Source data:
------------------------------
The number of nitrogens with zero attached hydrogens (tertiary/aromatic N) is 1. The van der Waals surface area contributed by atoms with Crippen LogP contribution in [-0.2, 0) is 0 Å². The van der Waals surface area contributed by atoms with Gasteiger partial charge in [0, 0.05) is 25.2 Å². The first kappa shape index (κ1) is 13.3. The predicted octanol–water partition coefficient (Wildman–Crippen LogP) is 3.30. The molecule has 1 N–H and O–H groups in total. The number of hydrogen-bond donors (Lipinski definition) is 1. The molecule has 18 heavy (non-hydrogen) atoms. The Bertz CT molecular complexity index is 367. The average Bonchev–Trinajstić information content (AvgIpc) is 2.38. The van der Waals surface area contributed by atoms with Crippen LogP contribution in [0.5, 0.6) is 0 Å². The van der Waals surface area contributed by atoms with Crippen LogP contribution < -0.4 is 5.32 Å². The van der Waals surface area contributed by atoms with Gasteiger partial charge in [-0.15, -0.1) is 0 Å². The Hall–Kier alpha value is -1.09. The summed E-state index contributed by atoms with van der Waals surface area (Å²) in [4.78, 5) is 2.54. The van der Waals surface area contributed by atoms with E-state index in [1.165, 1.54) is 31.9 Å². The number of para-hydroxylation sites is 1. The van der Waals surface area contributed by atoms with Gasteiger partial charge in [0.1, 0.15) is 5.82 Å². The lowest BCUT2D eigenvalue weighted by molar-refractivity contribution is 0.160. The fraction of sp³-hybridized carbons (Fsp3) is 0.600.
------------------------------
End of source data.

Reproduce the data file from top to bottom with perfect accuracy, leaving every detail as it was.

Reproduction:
The number of nitrogens with zero attached hydrogens (tertiary/aromatic N) is 1. The van der Waals surface area contributed by atoms with Crippen LogP contribution in [-0.2, 0) is 0 Å². The van der Waals surface area contributed by atoms with Gasteiger partial charge in [0, 0.05) is 25.2 Å². The first kappa shape index (κ1) is 13.3. The predicted octanol–water partition coefficient (Wildman–Crippen LogP) is 3.30. The molecule has 1 N–H and O–H groups in total. The number of hydrogen-bond donors (Lipinski definition) is 1. The molecule has 18 heavy (non-hydrogen) atoms. The Bertz CT molecular complexity index is 367. The average Bonchev–Trinajstić information content (AvgIpc) is 2.38. The van der Waals surface area contributed by atoms with Crippen LogP contribution in [0.5, 0.6) is 0 Å². The van der Waals surface area contributed by atoms with Crippen LogP contribution < -0.4 is 5.32 Å². The van der Waals surface area contributed by atoms with Gasteiger partial charge in [-0.15, -0.1) is 0 Å². The Hall–Kier alpha value is -1.09. The summed E-state index contributed by atoms with van der Waals surface area (Å²) in [4.78, 5) is 2.54. The van der Waals surface area contributed by atoms with E-state index in [1.165, 1.54) is 31.9 Å². The number of para-hydroxylation sites is 1. The van der Waals surface area contributed by atoms with Gasteiger partial charge in [0.1, 0.15) is 5.82 Å². The lowest BCUT2D eigenvalue weighted by molar-refractivity contribution is 0.160. The fraction of sp³-hybridized carbons (Fsp3) is 0.600.